Hurricane Michael was moving rapidly to the northeast, approximately 300 km southeast of Nova Scotia, Canada, during the time of the aircraft mission. A period of rapid intensification had also occurred during this time as the system moved north of the warm Gulf Stream waters and merged with a baroclinic low pressure system moving offshore of Nova Scotia. Consequently, the hurricane was sampled near the period of its lowest surface pressure and maximum surface winds. It is estimated that the aircraft passed approximately 10 km south of the estimated 42.7°N, 59.7°W position of the surface low pressure center at about 1645 UTC 19 October. Sixteen dropsondes were deployed in a single traverse from northwest to east of the storm center, and then back westbound south of the center. Winds were found to be highest on the southeast side of the hurricane where the storm movement adds to the hurricane rotational flow. A southwesterly jet with winds exceeding 70 m s−1 was observed between 500 and 2000 m approximately 85 km southeast of the center. This low-level jet was much deeper than the usual lowlevel maximum winds found in hurricanes. Michael was observed to have an elevated warm core similar to purely tropical systems, but low-altitude humidity appeared to be eroded by entrainment of dry midlatitude air surrounding the storm, which is typically observed during the ET process.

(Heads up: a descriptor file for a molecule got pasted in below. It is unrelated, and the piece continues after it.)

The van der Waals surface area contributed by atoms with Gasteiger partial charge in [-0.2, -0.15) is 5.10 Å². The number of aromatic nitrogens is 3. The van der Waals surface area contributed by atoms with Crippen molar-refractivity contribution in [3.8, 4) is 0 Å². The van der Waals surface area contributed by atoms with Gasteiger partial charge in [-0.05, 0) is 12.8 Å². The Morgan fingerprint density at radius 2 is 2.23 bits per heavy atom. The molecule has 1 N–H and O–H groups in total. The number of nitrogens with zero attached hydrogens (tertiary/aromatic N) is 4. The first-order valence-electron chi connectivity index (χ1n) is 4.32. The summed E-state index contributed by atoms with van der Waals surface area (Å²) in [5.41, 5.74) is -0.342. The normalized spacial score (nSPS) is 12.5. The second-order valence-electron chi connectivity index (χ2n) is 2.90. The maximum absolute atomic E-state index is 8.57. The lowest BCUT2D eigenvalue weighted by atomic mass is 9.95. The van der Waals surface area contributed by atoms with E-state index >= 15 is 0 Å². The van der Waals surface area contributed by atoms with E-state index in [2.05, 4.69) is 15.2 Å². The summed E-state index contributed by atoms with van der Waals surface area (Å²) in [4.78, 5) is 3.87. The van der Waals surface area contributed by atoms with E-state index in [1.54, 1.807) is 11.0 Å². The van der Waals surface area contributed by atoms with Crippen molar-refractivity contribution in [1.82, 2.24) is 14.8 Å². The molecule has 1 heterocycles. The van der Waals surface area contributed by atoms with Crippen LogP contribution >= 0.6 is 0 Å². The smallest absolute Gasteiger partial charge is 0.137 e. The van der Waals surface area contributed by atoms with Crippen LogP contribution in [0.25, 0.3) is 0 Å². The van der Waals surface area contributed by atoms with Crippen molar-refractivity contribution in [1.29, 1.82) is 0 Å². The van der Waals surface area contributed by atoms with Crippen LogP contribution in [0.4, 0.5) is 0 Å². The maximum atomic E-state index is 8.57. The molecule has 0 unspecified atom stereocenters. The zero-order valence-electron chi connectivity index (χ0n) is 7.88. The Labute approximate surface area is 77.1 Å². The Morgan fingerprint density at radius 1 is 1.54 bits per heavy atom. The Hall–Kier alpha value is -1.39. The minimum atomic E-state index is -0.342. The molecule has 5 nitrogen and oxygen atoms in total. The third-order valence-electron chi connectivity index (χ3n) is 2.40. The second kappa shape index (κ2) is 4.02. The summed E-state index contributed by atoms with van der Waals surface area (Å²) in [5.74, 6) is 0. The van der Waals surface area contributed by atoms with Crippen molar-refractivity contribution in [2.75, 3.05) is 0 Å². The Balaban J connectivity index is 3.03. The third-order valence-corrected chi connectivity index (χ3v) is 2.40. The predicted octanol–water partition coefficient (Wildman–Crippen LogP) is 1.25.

A cloud-profiling 35-GHz radar provided data on the distribution of precipitation across the system, and cloud microphysical probes measured cloud water contents, particle phases, and spectra. Although a wide variety of liquid, mixed phase, and deep glaciated clouds were observed, the glaciated cloud encountered on the northwest side of the center, associated with the most significant precipitation area, was relatively stratiform in nature, with a broad area of high ice water content reaching 1.5 g m−3, and very high concentrations of small ice particles.

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William P. Kustas, John H. Prueger, J. Ian MacPherson, Mengistu Wolde, and Fuqin Li

Abstract